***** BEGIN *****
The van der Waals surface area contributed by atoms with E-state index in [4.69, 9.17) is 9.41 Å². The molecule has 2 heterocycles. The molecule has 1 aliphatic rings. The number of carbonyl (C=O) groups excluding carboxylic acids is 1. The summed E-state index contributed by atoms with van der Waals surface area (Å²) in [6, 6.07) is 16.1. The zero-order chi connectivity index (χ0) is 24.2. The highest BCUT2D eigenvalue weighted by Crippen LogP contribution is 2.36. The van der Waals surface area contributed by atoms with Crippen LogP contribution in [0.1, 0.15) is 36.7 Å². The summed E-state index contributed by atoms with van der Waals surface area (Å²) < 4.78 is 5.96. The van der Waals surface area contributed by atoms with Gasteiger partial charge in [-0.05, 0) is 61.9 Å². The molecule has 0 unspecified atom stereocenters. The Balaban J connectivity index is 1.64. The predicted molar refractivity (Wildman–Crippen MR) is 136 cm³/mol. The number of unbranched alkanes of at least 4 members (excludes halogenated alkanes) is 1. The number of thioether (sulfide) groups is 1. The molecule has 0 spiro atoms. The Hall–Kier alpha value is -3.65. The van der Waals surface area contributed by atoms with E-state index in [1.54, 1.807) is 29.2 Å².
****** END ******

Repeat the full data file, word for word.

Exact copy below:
The van der Waals surface area contributed by atoms with E-state index in [4.69, 9.17) is 9.41 Å². The molecule has 2 heterocycles. The molecule has 1 aliphatic rings. The number of carbonyl (C=O) groups excluding carboxylic acids is 1. The summed E-state index contributed by atoms with van der Waals surface area (Å²) in [6, 6.07) is 16.1. The zero-order chi connectivity index (χ0) is 24.2. The highest BCUT2D eigenvalue weighted by Crippen LogP contribution is 2.36. The van der Waals surface area contributed by atoms with Crippen LogP contribution in [0.1, 0.15) is 36.7 Å². The summed E-state index contributed by atoms with van der Waals surface area (Å²) < 4.78 is 5.96. The van der Waals surface area contributed by atoms with Gasteiger partial charge in [-0.05, 0) is 61.9 Å². The molecule has 0 unspecified atom stereocenters. The Balaban J connectivity index is 1.64. The predicted molar refractivity (Wildman–Crippen MR) is 136 cm³/mol. The number of unbranched alkanes of at least 4 members (excludes halogenated alkanes) is 1. The number of thioether (sulfide) groups is 1. The molecule has 0 spiro atoms. The Hall–Kier alpha value is -3.65. The van der Waals surface area contributed by atoms with E-state index in [1.54, 1.807) is 29.2 Å².